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Sources of Scholarship Aid

There are a great number of reputable sponsors of scholarship awards. Scholarships are funds that don't need to be repaid, so it's best to explore these opportunities fully before looking for loans. Legitimate sources for scholarship include:

  • Your school
  • Non-profit organizations
  • State and local governments
  • Brands and corporations
  • Check www.fastweb.com for more


Scholarship Search Companies

Scholarship search firms can, on occasion, find available funds for you. However, many of these firms are not reputable.

If you plan to use a scholarship search company, first check its reputation by contacting the Better Business Bureau (www.bbb.com), a financial aid counselor, or a state attorney general's office. Often these companies operate under multiple names or in several states. You have the right to ask questions and investigate the organization before making a commitment.

  • Be skeptical of any high-pressure sales tactics that require you to buy now or risk losing out on the opportunity.
  • Ask for names of three or four local families who have used its services recently.
  • Ask how many students have used the service and received scholarships as a result.
  • Ask any and all the questions you may have. If the answers are evasive, there may be a problem.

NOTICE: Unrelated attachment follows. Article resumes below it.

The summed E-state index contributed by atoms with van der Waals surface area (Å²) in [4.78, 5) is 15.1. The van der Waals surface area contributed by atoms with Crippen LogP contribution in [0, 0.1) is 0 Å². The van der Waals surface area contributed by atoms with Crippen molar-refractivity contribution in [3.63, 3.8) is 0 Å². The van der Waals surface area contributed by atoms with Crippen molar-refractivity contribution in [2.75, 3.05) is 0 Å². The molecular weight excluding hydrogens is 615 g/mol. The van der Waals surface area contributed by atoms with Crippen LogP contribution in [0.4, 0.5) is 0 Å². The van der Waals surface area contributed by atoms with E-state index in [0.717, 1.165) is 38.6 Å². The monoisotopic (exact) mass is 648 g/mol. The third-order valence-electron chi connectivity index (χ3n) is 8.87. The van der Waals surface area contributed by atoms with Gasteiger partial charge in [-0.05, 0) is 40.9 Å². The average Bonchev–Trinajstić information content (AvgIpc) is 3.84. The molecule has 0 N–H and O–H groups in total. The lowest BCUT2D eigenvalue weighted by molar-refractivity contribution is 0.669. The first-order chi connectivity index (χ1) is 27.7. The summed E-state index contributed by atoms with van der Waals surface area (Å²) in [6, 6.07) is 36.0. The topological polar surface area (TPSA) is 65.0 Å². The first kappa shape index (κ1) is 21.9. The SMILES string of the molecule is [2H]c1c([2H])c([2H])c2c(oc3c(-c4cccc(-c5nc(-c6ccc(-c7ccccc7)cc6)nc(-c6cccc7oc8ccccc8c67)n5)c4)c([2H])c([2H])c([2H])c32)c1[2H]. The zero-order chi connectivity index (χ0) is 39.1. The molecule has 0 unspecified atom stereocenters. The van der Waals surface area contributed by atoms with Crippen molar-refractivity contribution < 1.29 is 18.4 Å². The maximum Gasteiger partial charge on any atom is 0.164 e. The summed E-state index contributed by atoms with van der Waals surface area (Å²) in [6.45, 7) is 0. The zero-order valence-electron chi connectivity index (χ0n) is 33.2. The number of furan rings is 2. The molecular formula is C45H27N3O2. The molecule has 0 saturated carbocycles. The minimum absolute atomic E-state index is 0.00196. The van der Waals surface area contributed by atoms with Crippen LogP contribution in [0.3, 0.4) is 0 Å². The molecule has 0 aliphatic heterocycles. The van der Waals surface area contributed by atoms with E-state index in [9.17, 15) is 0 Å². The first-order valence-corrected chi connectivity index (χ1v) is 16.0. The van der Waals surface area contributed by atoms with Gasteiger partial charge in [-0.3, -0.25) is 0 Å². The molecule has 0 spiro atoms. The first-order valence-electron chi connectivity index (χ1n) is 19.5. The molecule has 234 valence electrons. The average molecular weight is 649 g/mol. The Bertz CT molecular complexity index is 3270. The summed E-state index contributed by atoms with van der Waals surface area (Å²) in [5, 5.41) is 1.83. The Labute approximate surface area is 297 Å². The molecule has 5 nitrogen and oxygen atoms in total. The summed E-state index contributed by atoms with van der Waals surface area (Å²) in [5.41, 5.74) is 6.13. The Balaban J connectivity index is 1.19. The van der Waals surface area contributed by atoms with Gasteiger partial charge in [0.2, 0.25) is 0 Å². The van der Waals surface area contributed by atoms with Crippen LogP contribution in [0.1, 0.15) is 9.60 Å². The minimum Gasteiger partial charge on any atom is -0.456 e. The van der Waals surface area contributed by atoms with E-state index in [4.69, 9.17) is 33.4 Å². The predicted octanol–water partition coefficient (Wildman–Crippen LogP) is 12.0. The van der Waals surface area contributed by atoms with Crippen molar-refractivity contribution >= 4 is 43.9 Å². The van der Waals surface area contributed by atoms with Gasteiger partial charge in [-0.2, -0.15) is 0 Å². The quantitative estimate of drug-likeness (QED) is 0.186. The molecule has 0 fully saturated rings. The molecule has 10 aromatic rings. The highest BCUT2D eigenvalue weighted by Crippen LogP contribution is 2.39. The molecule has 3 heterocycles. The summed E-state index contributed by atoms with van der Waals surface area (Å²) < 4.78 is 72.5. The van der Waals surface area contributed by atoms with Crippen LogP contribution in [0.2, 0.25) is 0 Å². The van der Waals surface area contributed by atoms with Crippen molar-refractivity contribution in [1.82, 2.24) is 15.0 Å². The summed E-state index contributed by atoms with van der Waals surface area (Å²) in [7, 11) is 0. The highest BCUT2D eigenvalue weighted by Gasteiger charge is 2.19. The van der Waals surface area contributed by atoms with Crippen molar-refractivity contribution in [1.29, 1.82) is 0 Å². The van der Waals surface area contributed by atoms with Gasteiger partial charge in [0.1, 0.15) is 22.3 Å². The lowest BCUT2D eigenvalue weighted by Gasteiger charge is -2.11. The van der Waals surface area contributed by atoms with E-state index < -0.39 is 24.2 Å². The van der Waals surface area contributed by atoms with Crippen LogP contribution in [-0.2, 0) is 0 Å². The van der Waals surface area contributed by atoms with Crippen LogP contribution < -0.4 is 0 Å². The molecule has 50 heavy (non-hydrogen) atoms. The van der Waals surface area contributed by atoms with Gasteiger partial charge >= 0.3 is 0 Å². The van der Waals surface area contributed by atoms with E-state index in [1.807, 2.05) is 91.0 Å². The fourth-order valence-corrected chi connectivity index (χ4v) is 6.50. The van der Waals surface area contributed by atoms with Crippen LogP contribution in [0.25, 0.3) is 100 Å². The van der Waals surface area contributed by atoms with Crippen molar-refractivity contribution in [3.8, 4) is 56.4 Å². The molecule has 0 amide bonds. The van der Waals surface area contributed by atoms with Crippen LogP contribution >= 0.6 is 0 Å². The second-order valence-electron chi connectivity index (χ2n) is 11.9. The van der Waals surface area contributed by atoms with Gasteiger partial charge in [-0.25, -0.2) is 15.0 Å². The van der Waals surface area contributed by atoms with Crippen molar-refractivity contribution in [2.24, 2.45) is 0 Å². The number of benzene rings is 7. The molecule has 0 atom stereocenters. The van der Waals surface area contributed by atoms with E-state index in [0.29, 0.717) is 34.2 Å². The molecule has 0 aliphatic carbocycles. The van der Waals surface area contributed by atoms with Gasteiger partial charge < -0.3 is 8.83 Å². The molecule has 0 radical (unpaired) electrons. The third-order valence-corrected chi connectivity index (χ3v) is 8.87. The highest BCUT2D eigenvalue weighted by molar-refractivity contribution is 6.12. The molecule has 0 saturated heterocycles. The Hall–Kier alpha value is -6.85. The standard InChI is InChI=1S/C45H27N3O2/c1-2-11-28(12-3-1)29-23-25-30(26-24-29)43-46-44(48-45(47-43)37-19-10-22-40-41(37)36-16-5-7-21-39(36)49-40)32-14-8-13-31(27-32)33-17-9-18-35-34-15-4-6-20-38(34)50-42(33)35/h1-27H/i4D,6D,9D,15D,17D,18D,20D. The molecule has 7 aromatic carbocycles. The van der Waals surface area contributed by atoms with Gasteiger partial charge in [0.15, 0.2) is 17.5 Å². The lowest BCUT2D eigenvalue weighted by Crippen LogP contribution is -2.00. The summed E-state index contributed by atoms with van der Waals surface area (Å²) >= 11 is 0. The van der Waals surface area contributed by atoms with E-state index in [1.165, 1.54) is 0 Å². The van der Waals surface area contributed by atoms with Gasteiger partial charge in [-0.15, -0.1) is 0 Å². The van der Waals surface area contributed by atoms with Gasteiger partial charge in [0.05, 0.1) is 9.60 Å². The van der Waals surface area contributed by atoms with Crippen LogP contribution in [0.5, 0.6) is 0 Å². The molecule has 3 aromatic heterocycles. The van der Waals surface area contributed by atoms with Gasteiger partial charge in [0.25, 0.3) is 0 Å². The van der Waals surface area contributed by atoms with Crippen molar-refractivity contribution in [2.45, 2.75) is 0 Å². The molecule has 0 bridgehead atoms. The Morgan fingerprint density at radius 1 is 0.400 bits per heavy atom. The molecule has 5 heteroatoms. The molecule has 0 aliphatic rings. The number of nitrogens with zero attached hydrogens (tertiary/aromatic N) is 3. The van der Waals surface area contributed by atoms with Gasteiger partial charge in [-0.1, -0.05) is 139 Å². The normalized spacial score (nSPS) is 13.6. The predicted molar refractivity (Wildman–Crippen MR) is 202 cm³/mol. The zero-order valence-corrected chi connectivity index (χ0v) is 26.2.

• Investigate. You may be able to get these services for free.
  • Ask for a copy of a written refund policy for the service. Get everything in writing.
  • Read all the fine print before signing anything. Legitimate companies never guarantee or promise scholarships or grants.

For more information about scams or to report possible scholarship fraud, contact the FTC toll-free at 1-877-FTC-HELP (1-877-382-4357) or go to www.ftc.gov/scholarshipscams. Another good source to learn about different scholarship scam tactics is www.finaid.org.

 
 

 BEWARE OF 
 SCHOLARSHIP FRAUD

 

 
TOP SIX WARNING SIGNS
 

The Scholarship Fraud Prevention Act created a fraud-awareness partnership between the U.S. Department of Education and the Federal Trade Commission (FTC). As a result, the FTC compiled a list of the top six warning signs to help you identify a scholarship scam.

 

x   "The scholarship is guaranteed or your money back."
x   "You can't get this information anywhere else."
x   "I just need your credit card or bank account number to hold this scholarship."
x   "We'll do all the work."
x   "The scholarship will cost some money."
x   "You've been selected" by a "national foundation" to receive a scholarship - or "You're a finalist" in a contest you never entered.

 

  
 

STEPS TO GOOD MONEY MANAGEMENT

Follow a monthly budget.

Source: Bankrate.com

  
 
 
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True or False: All telephone numbers that begin with an "8" are toll-free.

Answer: False

  

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